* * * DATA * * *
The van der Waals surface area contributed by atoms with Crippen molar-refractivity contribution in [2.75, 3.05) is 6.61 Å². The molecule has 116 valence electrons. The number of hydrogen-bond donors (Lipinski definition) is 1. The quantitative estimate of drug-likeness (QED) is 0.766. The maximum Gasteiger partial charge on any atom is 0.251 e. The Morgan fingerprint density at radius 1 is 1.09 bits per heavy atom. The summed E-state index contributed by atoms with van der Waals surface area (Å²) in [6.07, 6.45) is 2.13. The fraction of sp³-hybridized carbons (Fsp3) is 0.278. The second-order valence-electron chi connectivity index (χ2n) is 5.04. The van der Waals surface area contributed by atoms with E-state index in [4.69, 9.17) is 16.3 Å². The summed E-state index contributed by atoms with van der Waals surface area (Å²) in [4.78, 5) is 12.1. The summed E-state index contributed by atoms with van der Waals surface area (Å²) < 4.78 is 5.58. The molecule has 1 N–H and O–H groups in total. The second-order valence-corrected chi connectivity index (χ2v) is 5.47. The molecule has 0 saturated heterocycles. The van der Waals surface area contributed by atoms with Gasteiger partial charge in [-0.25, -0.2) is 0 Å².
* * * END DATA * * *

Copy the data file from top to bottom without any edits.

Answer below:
The van der Waals surface area contributed by atoms with Crippen molar-refractivity contribution in [2.75, 3.05) is 6.61 Å². The molecule has 116 valence electrons. The number of hydrogen-bond donors (Lipinski definition) is 1. The quantitative estimate of drug-likeness (QED) is 0.766. The maximum Gasteiger partial charge on any atom is 0.251 e. The Morgan fingerprint density at radius 1 is 1.09 bits per heavy atom. The summed E-state index contributed by atoms with van der Waals surface area (Å²) in [6.07, 6.45) is 2.13. The fraction of sp³-hybridized carbons (Fsp3) is 0.278. The second-order valence-electron chi connectivity index (χ2n) is 5.04. The van der Waals surface area contributed by atoms with E-state index in [4.69, 9.17) is 16.3 Å². The summed E-state index contributed by atoms with van der Waals surface area (Å²) in [4.78, 5) is 12.1. The summed E-state index contributed by atoms with van der Waals surface area (Å²) < 4.78 is 5.58. The molecule has 1 N–H and O–H groups in total. The second-order valence-corrected chi connectivity index (χ2v) is 5.47. The molecule has 0 saturated heterocycles. The van der Waals surface area contributed by atoms with Gasteiger partial charge in [-0.25, -0.2) is 0 Å².